By Mary C. Tillotson | Watchdog.org
A charter school advocate argues the Philadelphia public school system can get rid of charter schools entirely if officials listen to the reasons parents pull their children out of schools.
About 30,000 Philadelphia students are on waiting lists to attend public charter schools, in addition to the 50,000 already attending, according to the Pennsylvania Coalition of Public Charter Schools.
Bob Fayfich, executive director of that group, said Philadelphia administrators need to make improvements to address parents’ concerns about poor academics and safety.
“Parents recognized it being a problem before most of the media did, and parents have for years been moving to the charter schools,” Fayfich said.
At least half of Philadelphia city councilmen attended a school other than a traditional public school during high school, and several of them send their own children to private schools or non-traditional public schools, according to a Media Tracker report.
“The fact that many Philadelphia government officials are sending their kids to private schools says that they recognize that Philadelphia public schools are in bad shape. Like any other parent, they want the best for their kid, so, given the opportunity, they’ll put them in the best available school,” said Priya Abraham, senior policy analyst for the Commonwealth Foundation for Public Policy Alternatives.
School choice levels the playing field, Abraham said.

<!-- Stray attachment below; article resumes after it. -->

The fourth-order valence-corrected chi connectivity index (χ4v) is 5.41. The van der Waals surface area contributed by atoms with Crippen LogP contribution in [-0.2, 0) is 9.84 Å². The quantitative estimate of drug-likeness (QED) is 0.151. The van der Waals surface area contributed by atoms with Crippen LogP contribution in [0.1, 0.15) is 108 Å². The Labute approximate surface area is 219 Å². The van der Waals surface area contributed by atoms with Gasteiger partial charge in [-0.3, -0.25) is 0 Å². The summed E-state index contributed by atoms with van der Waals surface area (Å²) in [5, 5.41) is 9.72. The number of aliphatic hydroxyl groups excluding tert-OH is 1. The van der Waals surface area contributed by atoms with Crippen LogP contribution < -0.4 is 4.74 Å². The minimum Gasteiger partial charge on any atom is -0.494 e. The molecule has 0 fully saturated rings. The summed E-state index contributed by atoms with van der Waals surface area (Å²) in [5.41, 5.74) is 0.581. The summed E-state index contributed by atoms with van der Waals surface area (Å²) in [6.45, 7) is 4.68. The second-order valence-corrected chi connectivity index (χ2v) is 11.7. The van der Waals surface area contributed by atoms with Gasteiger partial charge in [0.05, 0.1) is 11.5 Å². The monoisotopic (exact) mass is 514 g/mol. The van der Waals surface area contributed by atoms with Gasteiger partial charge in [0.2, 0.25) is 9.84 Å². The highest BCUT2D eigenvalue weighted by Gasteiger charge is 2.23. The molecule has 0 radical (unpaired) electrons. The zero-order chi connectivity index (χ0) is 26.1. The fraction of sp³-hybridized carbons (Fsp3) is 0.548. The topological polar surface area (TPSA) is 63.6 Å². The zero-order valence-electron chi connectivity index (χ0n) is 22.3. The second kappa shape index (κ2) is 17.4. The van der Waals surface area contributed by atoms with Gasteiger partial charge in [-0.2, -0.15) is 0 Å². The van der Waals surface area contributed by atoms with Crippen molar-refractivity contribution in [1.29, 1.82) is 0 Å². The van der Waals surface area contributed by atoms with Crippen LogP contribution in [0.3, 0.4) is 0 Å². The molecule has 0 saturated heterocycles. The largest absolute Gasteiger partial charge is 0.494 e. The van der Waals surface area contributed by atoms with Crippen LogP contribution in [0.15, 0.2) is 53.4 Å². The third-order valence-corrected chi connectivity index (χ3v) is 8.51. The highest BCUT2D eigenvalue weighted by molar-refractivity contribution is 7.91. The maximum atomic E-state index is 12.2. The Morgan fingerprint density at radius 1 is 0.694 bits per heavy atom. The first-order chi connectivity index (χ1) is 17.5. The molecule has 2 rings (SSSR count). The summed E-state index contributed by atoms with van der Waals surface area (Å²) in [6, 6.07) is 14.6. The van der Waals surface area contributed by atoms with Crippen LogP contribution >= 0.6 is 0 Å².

“It essentially gives and restores the opportunity that should be available to every single family and child to get the best possible education available. That’s what the public school system was designed to do, and because it’s doing so poorly in Philadelphia, school choice is the way out for many families,” she said.
This year’s “crisis” is actually years of financial mismanagement coming to a head, Fayfich said.
Charter schools have been blamed for contributing to the crisis, but Fayfich noted that charter schools are public schools, and the district isn’t losing any money by supporting them.
“It’s not a matter of draining money from public schools. It’s a matter of moving the money to where the parents think they can get better quality education for their children,” he said. “It’s the parents making the decision that the traditional school that their children are in — in most cases the reason has to do with safety issues — the parents don’t believe the environment in the school is safe or conducive to their student learning.”
Because charter schools have more flexibility than traditional public schools, they can provide a safer, more academically accomplished environment, he said. Charter schools can mandate uniform use, enforce more discipline in classrooms and require parents to be more involved in the school than they would be at a traditional public school.
In providing an alternative education for students whose families can’t afford private school tuition, charter schools are helping students learn.
“The issue has been a historically poor financial stewardship of the district to get in the situation they’re in now, and some socioeconomic issues that complicate this, but blaming charter schools is a red herring,” Fayfich said.
“Charter schools are a symptom of the parents saying, ‘The traditional school is not serving the needs of my child, and I can’t wait. I can’t wait 10 or 15 years for my district to change.’”
Contact Mary C. Tillotson at email@example.com.
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